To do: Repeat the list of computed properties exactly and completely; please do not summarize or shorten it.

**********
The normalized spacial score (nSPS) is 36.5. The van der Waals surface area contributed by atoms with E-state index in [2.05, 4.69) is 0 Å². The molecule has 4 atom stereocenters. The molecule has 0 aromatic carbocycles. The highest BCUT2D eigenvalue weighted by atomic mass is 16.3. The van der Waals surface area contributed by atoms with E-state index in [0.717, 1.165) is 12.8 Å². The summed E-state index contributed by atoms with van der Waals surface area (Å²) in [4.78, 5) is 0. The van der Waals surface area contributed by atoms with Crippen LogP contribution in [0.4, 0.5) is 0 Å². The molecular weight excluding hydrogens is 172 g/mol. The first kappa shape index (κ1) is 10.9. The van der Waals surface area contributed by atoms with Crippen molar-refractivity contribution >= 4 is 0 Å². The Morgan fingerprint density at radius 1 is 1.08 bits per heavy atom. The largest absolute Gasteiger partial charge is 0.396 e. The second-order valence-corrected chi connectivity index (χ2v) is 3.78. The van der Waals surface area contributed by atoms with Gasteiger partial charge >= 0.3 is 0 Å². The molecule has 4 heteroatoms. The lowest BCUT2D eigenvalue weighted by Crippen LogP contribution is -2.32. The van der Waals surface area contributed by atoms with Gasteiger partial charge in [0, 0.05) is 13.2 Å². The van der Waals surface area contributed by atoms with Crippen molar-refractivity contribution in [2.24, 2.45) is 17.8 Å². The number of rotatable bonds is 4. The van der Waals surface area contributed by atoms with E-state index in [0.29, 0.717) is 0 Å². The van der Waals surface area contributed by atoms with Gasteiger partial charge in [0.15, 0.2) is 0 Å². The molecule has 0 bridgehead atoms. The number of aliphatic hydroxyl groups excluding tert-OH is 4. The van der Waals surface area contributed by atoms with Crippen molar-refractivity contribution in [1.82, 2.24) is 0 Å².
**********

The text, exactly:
The normalized spacial score (nSPS) is 36.5. The van der Waals surface area contributed by atoms with E-state index in [2.05, 4.69) is 0 Å². The molecule has 4 atom stereocenters. The molecule has 0 aromatic carbocycles. The highest BCUT2D eigenvalue weighted by atomic mass is 16.3. The van der Waals surface area contributed by atoms with E-state index in [0.717, 1.165) is 12.8 Å². The summed E-state index contributed by atoms with van der Waals surface area (Å²) in [4.78, 5) is 0. The van der Waals surface area contributed by atoms with Crippen LogP contribution in [0.4, 0.5) is 0 Å². The molecular weight excluding hydrogens is 172 g/mol. The first kappa shape index (κ1) is 10.9. The van der Waals surface area contributed by atoms with Crippen molar-refractivity contribution >= 4 is 0 Å². The Morgan fingerprint density at radius 1 is 1.08 bits per heavy atom. The largest absolute Gasteiger partial charge is 0.396 e. The second-order valence-corrected chi connectivity index (χ2v) is 3.78. The van der Waals surface area contributed by atoms with Gasteiger partial charge >= 0.3 is 0 Å². The molecule has 4 heteroatoms. The lowest BCUT2D eigenvalue weighted by Crippen LogP contribution is -2.32. The van der Waals surface area contributed by atoms with Gasteiger partial charge in [0, 0.05) is 13.2 Å². The van der Waals surface area contributed by atoms with Crippen molar-refractivity contribution in [2.24, 2.45) is 17.8 Å². The number of rotatable bonds is 4. The van der Waals surface area contributed by atoms with E-state index in [0.29, 0.717) is 0 Å². The van der Waals surface area contributed by atoms with Gasteiger partial charge in [0.15, 0.2) is 0 Å². The molecule has 0 bridgehead atoms. The number of aliphatic hydroxyl groups excluding tert-OH is 4. The van der Waals surface area contributed by atoms with Crippen molar-refractivity contribution in [1.82, 2.24) is 0 Å².